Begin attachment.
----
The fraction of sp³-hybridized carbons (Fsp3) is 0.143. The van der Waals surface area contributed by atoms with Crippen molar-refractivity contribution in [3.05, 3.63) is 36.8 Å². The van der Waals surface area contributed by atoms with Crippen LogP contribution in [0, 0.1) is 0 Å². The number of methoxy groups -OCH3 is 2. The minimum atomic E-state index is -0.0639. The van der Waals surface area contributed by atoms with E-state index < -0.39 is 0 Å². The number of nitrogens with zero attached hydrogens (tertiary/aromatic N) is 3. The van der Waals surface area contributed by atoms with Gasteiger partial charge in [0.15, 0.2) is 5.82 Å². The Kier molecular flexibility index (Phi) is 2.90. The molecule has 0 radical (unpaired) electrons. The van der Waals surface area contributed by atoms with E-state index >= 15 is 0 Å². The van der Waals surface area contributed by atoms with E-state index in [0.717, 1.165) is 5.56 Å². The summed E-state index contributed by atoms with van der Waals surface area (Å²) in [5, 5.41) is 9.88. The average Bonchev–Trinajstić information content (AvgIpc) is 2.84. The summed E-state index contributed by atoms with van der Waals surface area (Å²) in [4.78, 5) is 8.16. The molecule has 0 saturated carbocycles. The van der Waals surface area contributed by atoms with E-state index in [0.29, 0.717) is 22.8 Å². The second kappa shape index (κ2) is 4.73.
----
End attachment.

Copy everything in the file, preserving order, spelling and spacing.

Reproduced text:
The fraction of sp³-hybridized carbons (Fsp3) is 0.143. The van der Waals surface area contributed by atoms with Crippen molar-refractivity contribution in [3.05, 3.63) is 36.8 Å². The van der Waals surface area contributed by atoms with Crippen LogP contribution in [0, 0.1) is 0 Å². The number of methoxy groups -OCH3 is 2. The minimum atomic E-state index is -0.0639. The van der Waals surface area contributed by atoms with E-state index < -0.39 is 0 Å². The number of nitrogens with zero attached hydrogens (tertiary/aromatic N) is 3. The van der Waals surface area contributed by atoms with Gasteiger partial charge in [0.15, 0.2) is 5.82 Å². The Kier molecular flexibility index (Phi) is 2.90. The molecule has 0 radical (unpaired) electrons. The van der Waals surface area contributed by atoms with E-state index >= 15 is 0 Å². The van der Waals surface area contributed by atoms with E-state index in [0.717, 1.165) is 5.56 Å². The summed E-state index contributed by atoms with van der Waals surface area (Å²) in [5, 5.41) is 9.88. The average Bonchev–Trinajstić information content (AvgIpc) is 2.84. The summed E-state index contributed by atoms with van der Waals surface area (Å²) in [4.78, 5) is 8.16. The molecule has 0 saturated carbocycles. The van der Waals surface area contributed by atoms with E-state index in [0.29, 0.717) is 22.8 Å². The second kappa shape index (κ2) is 4.73.